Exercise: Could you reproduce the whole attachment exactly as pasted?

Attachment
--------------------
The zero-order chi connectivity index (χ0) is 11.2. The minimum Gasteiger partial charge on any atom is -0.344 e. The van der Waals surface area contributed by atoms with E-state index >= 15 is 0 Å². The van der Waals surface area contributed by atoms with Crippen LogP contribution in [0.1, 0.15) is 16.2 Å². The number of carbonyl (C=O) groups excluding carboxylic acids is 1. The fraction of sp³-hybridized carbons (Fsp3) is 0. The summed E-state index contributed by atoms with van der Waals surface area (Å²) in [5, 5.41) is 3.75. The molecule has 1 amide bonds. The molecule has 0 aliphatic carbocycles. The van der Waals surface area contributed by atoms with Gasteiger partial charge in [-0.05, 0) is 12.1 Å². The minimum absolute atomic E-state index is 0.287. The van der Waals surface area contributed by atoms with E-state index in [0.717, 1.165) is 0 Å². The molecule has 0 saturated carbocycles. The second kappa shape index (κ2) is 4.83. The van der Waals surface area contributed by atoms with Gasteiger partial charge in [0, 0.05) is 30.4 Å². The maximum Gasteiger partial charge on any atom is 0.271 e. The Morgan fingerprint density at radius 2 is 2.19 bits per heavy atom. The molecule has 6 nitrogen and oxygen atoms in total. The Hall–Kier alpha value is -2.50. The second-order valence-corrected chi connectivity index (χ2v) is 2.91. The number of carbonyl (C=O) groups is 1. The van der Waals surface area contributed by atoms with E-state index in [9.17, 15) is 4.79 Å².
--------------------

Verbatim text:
The zero-order chi connectivity index (χ0) is 11.2. The minimum Gasteiger partial charge on any atom is -0.344 e. The van der Waals surface area contributed by atoms with E-state index >= 15 is 0 Å². The van der Waals surface area contributed by atoms with Crippen LogP contribution in [0.1, 0.15) is 16.2 Å². The number of carbonyl (C=O) groups excluding carboxylic acids is 1. The fraction of sp³-hybridized carbons (Fsp3) is 0. The summed E-state index contributed by atoms with van der Waals surface area (Å²) in [5, 5.41) is 3.75. The molecule has 1 amide bonds. The molecule has 0 aliphatic carbocycles. The van der Waals surface area contributed by atoms with Gasteiger partial charge in [-0.05, 0) is 12.1 Å². The minimum absolute atomic E-state index is 0.287. The van der Waals surface area contributed by atoms with E-state index in [0.717, 1.165) is 0 Å². The molecule has 0 saturated carbocycles. The second kappa shape index (κ2) is 4.83. The van der Waals surface area contributed by atoms with Gasteiger partial charge in [0, 0.05) is 30.4 Å². The maximum Gasteiger partial charge on any atom is 0.271 e. The Morgan fingerprint density at radius 2 is 2.19 bits per heavy atom. The molecule has 6 nitrogen and oxygen atoms in total. The Hall–Kier alpha value is -2.50. The second-order valence-corrected chi connectivity index (χ2v) is 2.91. The number of carbonyl (C=O) groups is 1. The van der Waals surface area contributed by atoms with E-state index in [9.17, 15) is 4.79 Å².